I must be really out of touch but find it incredible that all (bar one) the cable channels are Arabic ones! Didnt you raise a complaint with the hospital? I would certainly have.

    It also seems odd as none of the actual cable channels that are available to subscribers here are of middle-eastern origin. Elsewhere in the world, especially in Europe, there have been concerns raised about the content of these channels – islamist propaganda and hate speech (vitriolic anti-semiticism).

  3. 3 mirax 31 May 2012 at 20:19

    As for Ubin, isnt it the intention of the authorities to run off the last of the people living there rather than encourage settlement there?

    • 4 Lye Khuen Way 31 May 2012 at 22:52

      I believe you, mirax. Of course, “they” will cite that nostalgic last vestige of kampong life to justify the hands off attitude.!

  4. 5 Guest 31 May 2012 at 21:23

    I understand that the UAE has an arrangement to provide their citizens with free healthcare. When needed services are not available locally, they are flown to Singapore and the local embassy makes arrangements with the hospitals here for their care.

  5. 6 Anonymous 31 May 2012 at 21:43

    Alex, not to mention that some of the $gizillion being spent on roads and art and stuff can be put to use to better the lot of poor and needy Singaporeans.

  6. 7 Anonymous 1 June 2012 at 02:31

    Have you asked the Ubin residents if they want piped water and electricity before making this statement? Sure it may seem absurd to you that hey there is no piped water nor electricity, but do Ubin residents really want them?

    • 8 dZus 1 June 2012 at 16:02

      You know what seem absurd? You asking if people will want clean running water and electricity. No Really.

      And to your point that people might not want it. People might or might not want to drive, but that does not mean the government only build roads when people buy cars in a neighborhood. These are basic amenities and infrastructures that should be in place on an island as big as Ubin.

      I applaud Alex for pointing out something so obvious that I’m surprise the MP for the area have not broach this subject in parliament or the relevant departments.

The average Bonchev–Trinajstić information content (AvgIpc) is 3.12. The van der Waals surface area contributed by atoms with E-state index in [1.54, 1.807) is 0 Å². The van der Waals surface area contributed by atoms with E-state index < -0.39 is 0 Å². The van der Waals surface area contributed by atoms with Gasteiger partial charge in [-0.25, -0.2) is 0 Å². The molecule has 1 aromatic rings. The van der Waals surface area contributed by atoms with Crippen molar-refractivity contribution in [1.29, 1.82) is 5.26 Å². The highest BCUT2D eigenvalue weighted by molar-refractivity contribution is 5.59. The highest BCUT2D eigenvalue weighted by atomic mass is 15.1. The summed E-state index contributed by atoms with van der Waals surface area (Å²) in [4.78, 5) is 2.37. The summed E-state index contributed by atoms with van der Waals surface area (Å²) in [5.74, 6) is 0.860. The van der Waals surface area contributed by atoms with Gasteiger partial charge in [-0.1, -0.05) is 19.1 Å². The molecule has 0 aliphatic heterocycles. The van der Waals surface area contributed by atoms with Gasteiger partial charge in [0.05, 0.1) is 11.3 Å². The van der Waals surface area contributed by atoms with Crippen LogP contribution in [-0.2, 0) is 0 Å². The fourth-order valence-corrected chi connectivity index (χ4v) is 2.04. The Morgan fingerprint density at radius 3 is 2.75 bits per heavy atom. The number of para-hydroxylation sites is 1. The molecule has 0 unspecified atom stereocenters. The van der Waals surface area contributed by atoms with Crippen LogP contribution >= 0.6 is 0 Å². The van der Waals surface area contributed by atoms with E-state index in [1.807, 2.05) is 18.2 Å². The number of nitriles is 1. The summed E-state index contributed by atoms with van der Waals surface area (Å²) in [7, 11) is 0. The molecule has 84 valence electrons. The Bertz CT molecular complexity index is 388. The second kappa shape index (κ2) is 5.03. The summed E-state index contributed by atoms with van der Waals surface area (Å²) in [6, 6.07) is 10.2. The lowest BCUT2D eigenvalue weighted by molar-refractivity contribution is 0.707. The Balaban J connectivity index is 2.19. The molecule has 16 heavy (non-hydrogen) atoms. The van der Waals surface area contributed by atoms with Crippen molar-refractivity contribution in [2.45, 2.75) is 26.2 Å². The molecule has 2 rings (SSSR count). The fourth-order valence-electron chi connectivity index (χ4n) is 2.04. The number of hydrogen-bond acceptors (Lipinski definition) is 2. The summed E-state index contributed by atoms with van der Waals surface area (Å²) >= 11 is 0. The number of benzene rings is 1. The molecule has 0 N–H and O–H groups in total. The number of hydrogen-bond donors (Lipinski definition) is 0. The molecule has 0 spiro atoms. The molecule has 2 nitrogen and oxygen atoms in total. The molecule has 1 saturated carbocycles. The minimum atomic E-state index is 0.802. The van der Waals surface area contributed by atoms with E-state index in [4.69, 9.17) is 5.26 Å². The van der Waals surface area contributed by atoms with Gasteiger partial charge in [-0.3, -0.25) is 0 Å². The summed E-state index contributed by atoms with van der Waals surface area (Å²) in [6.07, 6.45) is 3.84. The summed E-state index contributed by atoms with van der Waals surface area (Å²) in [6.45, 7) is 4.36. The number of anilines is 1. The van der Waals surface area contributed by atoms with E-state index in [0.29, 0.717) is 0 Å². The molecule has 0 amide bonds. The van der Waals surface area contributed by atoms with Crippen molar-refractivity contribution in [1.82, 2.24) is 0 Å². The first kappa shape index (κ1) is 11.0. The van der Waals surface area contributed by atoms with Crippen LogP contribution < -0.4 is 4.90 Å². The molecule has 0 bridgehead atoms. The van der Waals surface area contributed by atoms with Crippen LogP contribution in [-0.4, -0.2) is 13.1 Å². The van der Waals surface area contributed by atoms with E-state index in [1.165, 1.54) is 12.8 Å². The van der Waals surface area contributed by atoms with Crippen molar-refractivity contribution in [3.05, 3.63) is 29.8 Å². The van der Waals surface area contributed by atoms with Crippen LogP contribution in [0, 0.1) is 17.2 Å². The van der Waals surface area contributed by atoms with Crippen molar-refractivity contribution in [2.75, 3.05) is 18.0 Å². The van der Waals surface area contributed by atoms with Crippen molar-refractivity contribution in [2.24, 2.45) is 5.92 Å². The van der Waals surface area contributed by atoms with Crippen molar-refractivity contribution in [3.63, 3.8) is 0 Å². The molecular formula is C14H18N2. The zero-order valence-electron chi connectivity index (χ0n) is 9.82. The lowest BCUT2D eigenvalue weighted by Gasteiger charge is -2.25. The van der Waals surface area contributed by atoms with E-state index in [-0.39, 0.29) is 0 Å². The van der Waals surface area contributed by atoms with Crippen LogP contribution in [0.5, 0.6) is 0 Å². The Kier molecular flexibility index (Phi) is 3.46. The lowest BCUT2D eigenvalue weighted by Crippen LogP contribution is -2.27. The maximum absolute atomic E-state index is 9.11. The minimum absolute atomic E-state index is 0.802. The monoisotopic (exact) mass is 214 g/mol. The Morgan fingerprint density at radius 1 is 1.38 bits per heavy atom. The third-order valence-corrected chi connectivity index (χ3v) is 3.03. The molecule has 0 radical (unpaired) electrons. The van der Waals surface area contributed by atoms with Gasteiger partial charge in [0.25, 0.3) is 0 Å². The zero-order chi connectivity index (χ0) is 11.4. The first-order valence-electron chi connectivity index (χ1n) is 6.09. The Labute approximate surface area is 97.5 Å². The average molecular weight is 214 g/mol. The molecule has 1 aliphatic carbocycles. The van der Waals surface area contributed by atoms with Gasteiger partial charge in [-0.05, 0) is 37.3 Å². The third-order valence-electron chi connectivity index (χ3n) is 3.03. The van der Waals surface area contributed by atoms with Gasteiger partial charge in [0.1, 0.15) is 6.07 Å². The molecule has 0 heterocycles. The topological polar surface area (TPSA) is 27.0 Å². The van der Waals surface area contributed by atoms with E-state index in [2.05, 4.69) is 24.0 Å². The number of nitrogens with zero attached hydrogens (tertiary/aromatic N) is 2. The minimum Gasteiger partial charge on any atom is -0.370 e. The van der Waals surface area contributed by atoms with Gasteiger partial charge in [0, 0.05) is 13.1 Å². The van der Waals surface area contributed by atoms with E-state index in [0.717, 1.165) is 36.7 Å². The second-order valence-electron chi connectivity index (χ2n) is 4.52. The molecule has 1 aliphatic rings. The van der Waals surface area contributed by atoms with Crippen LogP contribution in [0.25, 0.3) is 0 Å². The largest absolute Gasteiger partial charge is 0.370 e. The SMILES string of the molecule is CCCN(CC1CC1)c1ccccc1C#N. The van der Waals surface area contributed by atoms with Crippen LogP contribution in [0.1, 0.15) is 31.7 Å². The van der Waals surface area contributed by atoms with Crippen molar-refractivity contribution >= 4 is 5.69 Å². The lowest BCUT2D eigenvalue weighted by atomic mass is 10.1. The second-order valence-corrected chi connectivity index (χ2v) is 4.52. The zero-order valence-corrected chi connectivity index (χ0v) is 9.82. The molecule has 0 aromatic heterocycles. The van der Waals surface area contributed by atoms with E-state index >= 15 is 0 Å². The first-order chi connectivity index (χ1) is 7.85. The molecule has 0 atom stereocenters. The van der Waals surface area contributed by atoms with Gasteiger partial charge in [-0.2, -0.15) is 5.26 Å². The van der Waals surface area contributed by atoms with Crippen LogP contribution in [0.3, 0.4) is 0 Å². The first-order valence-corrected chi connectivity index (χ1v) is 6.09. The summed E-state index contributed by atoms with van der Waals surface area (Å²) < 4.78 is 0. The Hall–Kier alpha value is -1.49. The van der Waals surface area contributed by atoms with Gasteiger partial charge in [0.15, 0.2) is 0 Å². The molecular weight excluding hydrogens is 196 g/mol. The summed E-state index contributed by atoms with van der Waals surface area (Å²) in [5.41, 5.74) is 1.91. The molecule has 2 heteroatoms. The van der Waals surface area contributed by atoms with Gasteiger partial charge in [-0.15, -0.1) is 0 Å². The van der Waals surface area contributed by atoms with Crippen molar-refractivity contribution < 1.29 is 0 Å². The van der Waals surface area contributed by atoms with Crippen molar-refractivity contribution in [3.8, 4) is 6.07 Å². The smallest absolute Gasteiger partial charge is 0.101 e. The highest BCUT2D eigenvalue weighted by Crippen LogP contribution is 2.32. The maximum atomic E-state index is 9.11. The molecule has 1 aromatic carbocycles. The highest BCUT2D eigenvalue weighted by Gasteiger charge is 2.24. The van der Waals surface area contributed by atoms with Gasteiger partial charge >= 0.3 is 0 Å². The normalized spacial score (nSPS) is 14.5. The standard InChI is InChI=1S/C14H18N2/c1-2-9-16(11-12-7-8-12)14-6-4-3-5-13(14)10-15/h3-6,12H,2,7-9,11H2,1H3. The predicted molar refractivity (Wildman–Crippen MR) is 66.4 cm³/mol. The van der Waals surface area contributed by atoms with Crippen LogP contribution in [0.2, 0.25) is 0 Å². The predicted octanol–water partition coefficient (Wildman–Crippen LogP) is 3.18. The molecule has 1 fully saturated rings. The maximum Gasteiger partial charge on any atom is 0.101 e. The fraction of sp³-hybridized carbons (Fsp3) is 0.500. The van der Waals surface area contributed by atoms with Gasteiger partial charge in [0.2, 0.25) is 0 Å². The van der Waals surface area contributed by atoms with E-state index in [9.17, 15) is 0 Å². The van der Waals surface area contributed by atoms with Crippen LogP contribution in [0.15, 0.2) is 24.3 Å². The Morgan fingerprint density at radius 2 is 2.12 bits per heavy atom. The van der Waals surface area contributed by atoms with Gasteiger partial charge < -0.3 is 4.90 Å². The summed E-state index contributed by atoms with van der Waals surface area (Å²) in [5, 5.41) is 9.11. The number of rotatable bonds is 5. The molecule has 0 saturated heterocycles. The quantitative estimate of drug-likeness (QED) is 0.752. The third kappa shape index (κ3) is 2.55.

• 9 yawningbread 2 June 2012 at 00:00

        Thank you for saying that. There are people who live on Ubin; it isn’t only for hikers. Why should these citizens be deprived of equal access to clean water and reliable electricity?

        If you want to live rough, go ahead; you don’t have to go to Ubin to experience it. Bukit Timah Hill may do just as well. Is that reason enough to say: let’s not provide electricity and water to all residents of Bukit Timah area?

      • 10 octopi 2 June 2012 at 03:22

        My first instinct was to google and see which district Pulau Ubin is in. East Coast! No wonder PAP almost lost it. My second instinct was to google Pulau Ubin to see how many votes they would lose. 100! 100 votes is going to really really hurt the PAP!

        If it’s 100 people it really changes things. I can justify a power grid for 1000 people, but not 100.

      • 11 yawningbread 2 June 2012 at 11:01

        You seem to adopt realpolitick and majoritarianism as the guiding principle for everything. Do you not have any understanding at all of (a) rights, (b) equality and (c) fairness? Aren’t the 100 citizens on Ubin entitled to an equal measure of these?

        By your same argument, if only 100 people have their houses broken into, why bother with enacting an anti-burglary law? If only 100 people belong to a particular religion, why bother with enshrining religious freedom? If only 100 children come from such poor families they can’t afford to go to school, why bother to help?

      • 12 octopi 2 June 2012 at 13:07

        Elsewhere in your article, you said that generators are more expensive than a power grid. I can definitely see why this is true for 1000 people. For 100 people, I don’t know. Is the govt subsidising them for the generators? I don’t know. Is running the generators more expensive for the govt, or setting up a power grid for them? I don’t know. Until I get the answers, I’m going to reserve judgement. The point is, if I were the govt, and if giving them generators will cost me less than laying all the wires, I will give them generators. Connecting a power supply to the mainland is going to cost you. I mean really going to cost you.